About the Area
The Chattahoochee and Oconee National Forests cover a wide range of geography, geology, ecology, climate and weather, and recreational opportunities.
From the rolling hills of the Piedmont to the mountains of the southern Appalachian mountains, there are all kinds of outdoor activities to enjoy. You'll find everything you need to know about outdoor recreation, current conditions, fees, passes, facilities and amenities in the national forests in the Recreation section of this website. The National Weather Service has a great summary of the climate and the weather you can expect throughout the year in the northern half of Georgia. Get Forest alerts and links to weather.
The cities and towns of this area range from the smallest of villages in rural areas to large metropolitan centers such as Chattanooga, TN and Atlanta, GA. In the fall during the fall color season, many communities have festivals to celebrate the changing of the seasons. Any season of the year is a great time to visit; in the spring to see plants blooming, the summer to escape the heat of urban areas, in autumn to see amazing fall colors, and even during winter for unobstructed views and occasional snow covered mountains.
Georgia's national forests are said to be a hiker's paradise. Winding trails lead visitors through scenic mountains and rolling hills, by wild rushing rivers and cascading waterfalls. They also lead visitors through the history books: Spanish conquistador Hernando de Soto's futile search for gold, the United States' first frenzied gold rush. The Cherokee Indians' struggle to hold on to heir lands, and major battles of the Civil War.
Ten wildernesses, 1,367 miles of trout streams, and 430 miles of trails enrich the Chattahoochee National Forest. The famous 2,135-mile Appalachian Trail begins here and hardy hikers don't see the end until they reach Maine!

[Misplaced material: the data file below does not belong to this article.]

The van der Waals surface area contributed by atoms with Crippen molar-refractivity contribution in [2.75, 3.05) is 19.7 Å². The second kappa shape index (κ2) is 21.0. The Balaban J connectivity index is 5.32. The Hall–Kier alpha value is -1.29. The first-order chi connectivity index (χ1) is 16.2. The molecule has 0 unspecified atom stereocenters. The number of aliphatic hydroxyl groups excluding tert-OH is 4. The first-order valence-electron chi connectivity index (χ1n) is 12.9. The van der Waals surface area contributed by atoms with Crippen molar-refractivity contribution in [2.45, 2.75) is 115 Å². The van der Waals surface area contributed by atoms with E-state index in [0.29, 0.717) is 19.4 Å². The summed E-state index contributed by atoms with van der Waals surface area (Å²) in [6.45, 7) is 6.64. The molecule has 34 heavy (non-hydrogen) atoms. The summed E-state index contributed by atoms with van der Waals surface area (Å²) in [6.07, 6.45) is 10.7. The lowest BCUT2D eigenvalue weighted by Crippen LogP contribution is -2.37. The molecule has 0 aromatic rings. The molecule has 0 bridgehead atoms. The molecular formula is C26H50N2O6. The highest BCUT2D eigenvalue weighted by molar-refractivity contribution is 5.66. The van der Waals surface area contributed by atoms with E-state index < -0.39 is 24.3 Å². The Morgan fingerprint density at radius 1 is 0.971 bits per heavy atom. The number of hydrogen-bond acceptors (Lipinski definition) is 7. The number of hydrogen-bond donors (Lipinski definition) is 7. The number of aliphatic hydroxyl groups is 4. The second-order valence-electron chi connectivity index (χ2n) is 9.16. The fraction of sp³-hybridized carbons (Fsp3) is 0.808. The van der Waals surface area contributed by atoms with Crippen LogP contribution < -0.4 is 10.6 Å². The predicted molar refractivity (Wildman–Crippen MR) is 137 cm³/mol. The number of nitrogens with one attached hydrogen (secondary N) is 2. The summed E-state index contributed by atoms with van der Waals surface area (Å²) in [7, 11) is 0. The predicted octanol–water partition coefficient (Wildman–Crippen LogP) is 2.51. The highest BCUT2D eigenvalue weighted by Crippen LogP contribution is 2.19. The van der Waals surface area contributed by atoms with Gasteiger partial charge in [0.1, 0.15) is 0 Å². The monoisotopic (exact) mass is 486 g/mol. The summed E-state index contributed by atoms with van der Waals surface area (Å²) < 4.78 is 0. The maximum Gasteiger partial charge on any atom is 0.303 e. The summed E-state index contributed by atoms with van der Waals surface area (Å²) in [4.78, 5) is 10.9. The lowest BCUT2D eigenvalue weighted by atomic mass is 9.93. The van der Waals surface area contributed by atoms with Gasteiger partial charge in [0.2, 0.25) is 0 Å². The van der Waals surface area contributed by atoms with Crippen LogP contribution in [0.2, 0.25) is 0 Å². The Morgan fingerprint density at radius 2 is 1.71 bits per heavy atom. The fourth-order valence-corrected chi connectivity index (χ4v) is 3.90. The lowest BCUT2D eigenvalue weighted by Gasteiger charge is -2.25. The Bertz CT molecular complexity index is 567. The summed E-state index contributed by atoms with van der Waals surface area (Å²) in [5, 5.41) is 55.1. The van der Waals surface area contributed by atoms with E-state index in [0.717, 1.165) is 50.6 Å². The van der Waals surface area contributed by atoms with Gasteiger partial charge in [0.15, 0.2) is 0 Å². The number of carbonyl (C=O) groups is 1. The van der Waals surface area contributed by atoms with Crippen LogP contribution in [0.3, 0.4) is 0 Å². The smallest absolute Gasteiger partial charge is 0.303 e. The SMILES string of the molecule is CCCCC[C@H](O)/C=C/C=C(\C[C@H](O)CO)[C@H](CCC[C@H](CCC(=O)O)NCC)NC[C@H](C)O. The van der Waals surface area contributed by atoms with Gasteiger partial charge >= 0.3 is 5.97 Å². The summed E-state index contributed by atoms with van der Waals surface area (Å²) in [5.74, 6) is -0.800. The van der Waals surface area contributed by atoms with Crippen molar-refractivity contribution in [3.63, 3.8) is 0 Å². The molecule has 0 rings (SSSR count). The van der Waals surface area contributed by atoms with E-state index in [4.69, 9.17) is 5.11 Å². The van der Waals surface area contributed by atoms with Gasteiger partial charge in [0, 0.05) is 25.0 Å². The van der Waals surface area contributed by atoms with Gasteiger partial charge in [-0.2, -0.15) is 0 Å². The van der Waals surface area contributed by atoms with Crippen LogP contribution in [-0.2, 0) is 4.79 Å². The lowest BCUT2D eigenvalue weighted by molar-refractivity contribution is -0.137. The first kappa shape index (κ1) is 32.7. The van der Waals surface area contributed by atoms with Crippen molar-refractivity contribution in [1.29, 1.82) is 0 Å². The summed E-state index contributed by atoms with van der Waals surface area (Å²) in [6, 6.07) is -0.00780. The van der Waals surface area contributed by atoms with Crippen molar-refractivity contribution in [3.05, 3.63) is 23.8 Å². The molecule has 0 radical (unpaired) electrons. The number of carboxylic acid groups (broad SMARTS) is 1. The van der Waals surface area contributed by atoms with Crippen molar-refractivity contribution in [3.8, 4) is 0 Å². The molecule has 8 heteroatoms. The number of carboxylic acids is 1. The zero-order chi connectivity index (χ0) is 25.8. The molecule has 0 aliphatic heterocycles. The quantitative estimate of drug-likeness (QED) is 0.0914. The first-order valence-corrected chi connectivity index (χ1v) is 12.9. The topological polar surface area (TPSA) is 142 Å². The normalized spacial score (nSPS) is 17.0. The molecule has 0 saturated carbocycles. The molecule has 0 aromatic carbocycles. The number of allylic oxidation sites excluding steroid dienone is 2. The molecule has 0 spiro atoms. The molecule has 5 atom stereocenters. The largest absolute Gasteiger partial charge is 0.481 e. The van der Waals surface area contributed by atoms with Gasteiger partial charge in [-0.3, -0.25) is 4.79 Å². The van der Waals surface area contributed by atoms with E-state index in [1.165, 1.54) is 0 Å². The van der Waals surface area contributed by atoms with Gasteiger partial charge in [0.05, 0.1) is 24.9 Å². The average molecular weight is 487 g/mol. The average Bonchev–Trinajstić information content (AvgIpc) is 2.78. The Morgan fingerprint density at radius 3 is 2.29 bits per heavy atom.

Drive along the Ridge and Valley Scenic Byway, which tours the Armuchee Ridges of the Appalachian Mountains. Several major Civil War battles were fought in this area, most of them centered around the railroad, which stretched from Chattanooga, Tennessee to Atlanta, Georgia.
Across from the Armuchee Ridges lie the Blue Ridge Mountains. Lake Conasauga sits here, the States highest lake at more than 3,000 feet above sea level. This clear cool mountain lake is surrounded by white pines and eastern hemlocks.
Don't forget to stop at Brasstown Bald, Georgia's highest peak at 4,784 feet. Trails traverse the mountain and the observation deck offers breathtaking panoramic views of mountains and valleys.
Unlike the tall peaks of the Chattahoochee, the Oconee National Forest is relatively flat with small hills. Visit Lake Sinclair, 15,300 acres, popular for swimming, fishing, boating, and camping. Near Lake Oconee, an easy 1-mile trail leads to one of Georgia's ghost towns, Scull Shoals.
If a wealth of trails is the hallmark of the Chattahoochee, bountiful game is the signature of the Oconee. There are also plenty of excellent fishing opportunities.
The unique features of Georgia's national forests make these land a place of exploration and wonder. They are unique lands rich with recreation opportunities, history and spectacular scenery.
Visitors can contact a Forest Service office for directions, information about recreation areas, safety tips, news and special events.
Contact a local Forest Service office by calling:
Blue Ridge District Office, Blairsville, Ga. – 706-745-6928
Chattooga River District Office, Lakemont, Ga. – 706-754-6221
Conasauga District Office, Chatsworth, Ga. – 706-695-6736
Oconee District Office, Eatonton, Ga. – 706-485-7110
Interactive Visitor Map
Some Forest roads close during the winter season, and motorists are advised to consult the official motor vehicle use map or call the nearest Forest Service office to confirm the status of specific roads. Road closures can occur at any time, which will be posted on the website under "Alerts & Notices" at: www.fs.usda.gov/alerts/conf/alerts-notices.
Learn more about visiting Georgia:
On the Chattahoochee National Forest
Hiking and Riding: With over 430 miles of trails on the Chattahoochee, it's hard to find an area without some type of footpath! From short day hikes to more arduous trips, for novices or experts, there is a trail for every level, every purpose, The four long-distance trails on the Chattahoochee are great for backpacking: the Benton MacKaye (53 miles), Bartram (37 miles), Duncan Ridge (35.5 miles), and Appalachian (79 miles).